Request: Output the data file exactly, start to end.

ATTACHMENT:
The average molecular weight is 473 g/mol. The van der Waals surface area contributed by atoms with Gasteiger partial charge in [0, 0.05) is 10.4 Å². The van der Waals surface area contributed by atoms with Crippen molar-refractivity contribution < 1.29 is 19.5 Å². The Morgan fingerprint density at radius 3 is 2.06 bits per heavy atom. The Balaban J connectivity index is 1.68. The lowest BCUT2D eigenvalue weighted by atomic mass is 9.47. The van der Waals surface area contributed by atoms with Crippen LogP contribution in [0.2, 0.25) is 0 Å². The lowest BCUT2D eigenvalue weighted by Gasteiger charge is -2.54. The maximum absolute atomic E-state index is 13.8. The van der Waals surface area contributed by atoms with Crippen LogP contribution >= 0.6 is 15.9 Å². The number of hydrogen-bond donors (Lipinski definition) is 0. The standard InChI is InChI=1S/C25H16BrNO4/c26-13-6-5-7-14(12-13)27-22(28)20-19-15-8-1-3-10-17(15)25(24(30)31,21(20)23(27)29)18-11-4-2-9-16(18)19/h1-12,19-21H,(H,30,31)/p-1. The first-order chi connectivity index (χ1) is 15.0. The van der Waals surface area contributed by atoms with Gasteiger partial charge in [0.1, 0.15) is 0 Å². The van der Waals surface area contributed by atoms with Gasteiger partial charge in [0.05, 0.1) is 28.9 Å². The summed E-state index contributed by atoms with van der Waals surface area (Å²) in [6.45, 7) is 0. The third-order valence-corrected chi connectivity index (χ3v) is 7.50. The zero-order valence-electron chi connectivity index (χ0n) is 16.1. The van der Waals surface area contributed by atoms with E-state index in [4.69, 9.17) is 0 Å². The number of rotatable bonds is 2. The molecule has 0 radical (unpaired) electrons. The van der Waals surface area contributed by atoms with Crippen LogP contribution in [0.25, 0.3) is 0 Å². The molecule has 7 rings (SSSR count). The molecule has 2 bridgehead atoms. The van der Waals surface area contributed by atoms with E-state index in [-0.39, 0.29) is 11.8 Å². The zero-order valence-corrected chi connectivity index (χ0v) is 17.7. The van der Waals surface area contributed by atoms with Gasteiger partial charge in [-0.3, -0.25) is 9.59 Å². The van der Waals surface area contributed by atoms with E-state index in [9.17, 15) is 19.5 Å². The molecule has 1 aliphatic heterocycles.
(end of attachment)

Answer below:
The average molecular weight is 473 g/mol. The van der Waals surface area contributed by atoms with Gasteiger partial charge in [0, 0.05) is 10.4 Å². The van der Waals surface area contributed by atoms with Crippen molar-refractivity contribution < 1.29 is 19.5 Å². The Morgan fingerprint density at radius 3 is 2.06 bits per heavy atom. The Balaban J connectivity index is 1.68. The lowest BCUT2D eigenvalue weighted by atomic mass is 9.47. The van der Waals surface area contributed by atoms with Crippen LogP contribution in [0.2, 0.25) is 0 Å². The lowest BCUT2D eigenvalue weighted by Gasteiger charge is -2.54. The maximum absolute atomic E-state index is 13.8. The van der Waals surface area contributed by atoms with Crippen LogP contribution >= 0.6 is 15.9 Å². The number of hydrogen-bond donors (Lipinski definition) is 0. The standard InChI is InChI=1S/C25H16BrNO4/c26-13-6-5-7-14(12-13)27-22(28)20-19-15-8-1-3-10-17(15)25(24(30)31,21(20)23(27)29)18-11-4-2-9-16(18)19/h1-12,19-21H,(H,30,31)/p-1. The first-order chi connectivity index (χ1) is 15.0. The van der Waals surface area contributed by atoms with Gasteiger partial charge in [0.1, 0.15) is 0 Å². The van der Waals surface area contributed by atoms with Gasteiger partial charge in [0.05, 0.1) is 28.9 Å². The summed E-state index contributed by atoms with van der Waals surface area (Å²) in [6.45, 7) is 0. The third-order valence-corrected chi connectivity index (χ3v) is 7.50. The zero-order valence-electron chi connectivity index (χ0n) is 16.1. The van der Waals surface area contributed by atoms with E-state index in [4.69, 9.17) is 0 Å². The number of rotatable bonds is 2. The molecule has 0 radical (unpaired) electrons. The van der Waals surface area contributed by atoms with Crippen LogP contribution in [0.25, 0.3) is 0 Å². The molecule has 7 rings (SSSR count). The molecule has 2 bridgehead atoms. The van der Waals surface area contributed by atoms with E-state index in [-0.39, 0.29) is 11.8 Å². The zero-order valence-corrected chi connectivity index (χ0v) is 17.7. The van der Waals surface area contributed by atoms with Gasteiger partial charge in [-0.3, -0.25) is 9.59 Å². The van der Waals surface area contributed by atoms with E-state index in [9.17, 15) is 19.5 Å². The molecule has 1 aliphatic heterocycles.